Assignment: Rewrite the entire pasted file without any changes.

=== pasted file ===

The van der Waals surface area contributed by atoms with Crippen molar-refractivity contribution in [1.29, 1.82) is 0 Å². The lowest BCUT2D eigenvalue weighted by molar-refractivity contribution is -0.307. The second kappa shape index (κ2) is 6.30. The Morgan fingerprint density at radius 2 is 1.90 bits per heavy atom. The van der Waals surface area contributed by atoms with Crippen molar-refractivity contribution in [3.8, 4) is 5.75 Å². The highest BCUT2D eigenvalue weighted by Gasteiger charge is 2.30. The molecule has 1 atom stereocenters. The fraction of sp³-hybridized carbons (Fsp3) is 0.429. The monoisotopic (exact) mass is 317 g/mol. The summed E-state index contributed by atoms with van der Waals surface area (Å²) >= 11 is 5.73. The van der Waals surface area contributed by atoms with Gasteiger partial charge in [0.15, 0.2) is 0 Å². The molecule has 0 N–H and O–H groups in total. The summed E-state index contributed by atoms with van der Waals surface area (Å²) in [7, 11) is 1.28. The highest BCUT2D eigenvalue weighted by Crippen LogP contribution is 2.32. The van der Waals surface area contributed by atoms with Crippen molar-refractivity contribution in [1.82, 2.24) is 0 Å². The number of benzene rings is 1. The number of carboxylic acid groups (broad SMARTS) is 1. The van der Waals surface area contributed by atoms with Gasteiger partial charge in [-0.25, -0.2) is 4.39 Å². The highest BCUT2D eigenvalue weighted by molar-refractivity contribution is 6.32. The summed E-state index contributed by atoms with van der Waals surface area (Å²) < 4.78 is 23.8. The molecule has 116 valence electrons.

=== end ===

The van der Waals surface area contributed by atoms with Crippen molar-refractivity contribution in [1.29, 1.82) is 0 Å². The lowest BCUT2D eigenvalue weighted by molar-refractivity contribution is -0.307. The second kappa shape index (κ2) is 6.30. The Morgan fingerprint density at radius 2 is 1.90 bits per heavy atom. The van der Waals surface area contributed by atoms with Crippen molar-refractivity contribution in [3.8, 4) is 5.75 Å². The highest BCUT2D eigenvalue weighted by Gasteiger charge is 2.30. The molecule has 1 atom stereocenters. The fraction of sp³-hybridized carbons (Fsp3) is 0.429. The monoisotopic (exact) mass is 317 g/mol. The summed E-state index contributed by atoms with van der Waals surface area (Å²) >= 11 is 5.73. The van der Waals surface area contributed by atoms with Gasteiger partial charge in [0.15, 0.2) is 0 Å². The molecule has 0 N–H and O–H groups in total. The summed E-state index contributed by atoms with van der Waals surface area (Å²) in [7, 11) is 1.28. The highest BCUT2D eigenvalue weighted by Crippen LogP contribution is 2.32. The van der Waals surface area contributed by atoms with Crippen molar-refractivity contribution in [1.82, 2.24) is 0 Å². The number of benzene rings is 1. The number of carboxylic acid groups (broad SMARTS) is 1. The van der Waals surface area contributed by atoms with Gasteiger partial charge in [-0.25, -0.2) is 4.39 Å². The highest BCUT2D eigenvalue weighted by molar-refractivity contribution is 6.32. The summed E-state index contributed by atoms with van der Waals surface area (Å²) < 4.78 is 23.8. The molecule has 116 valence electrons.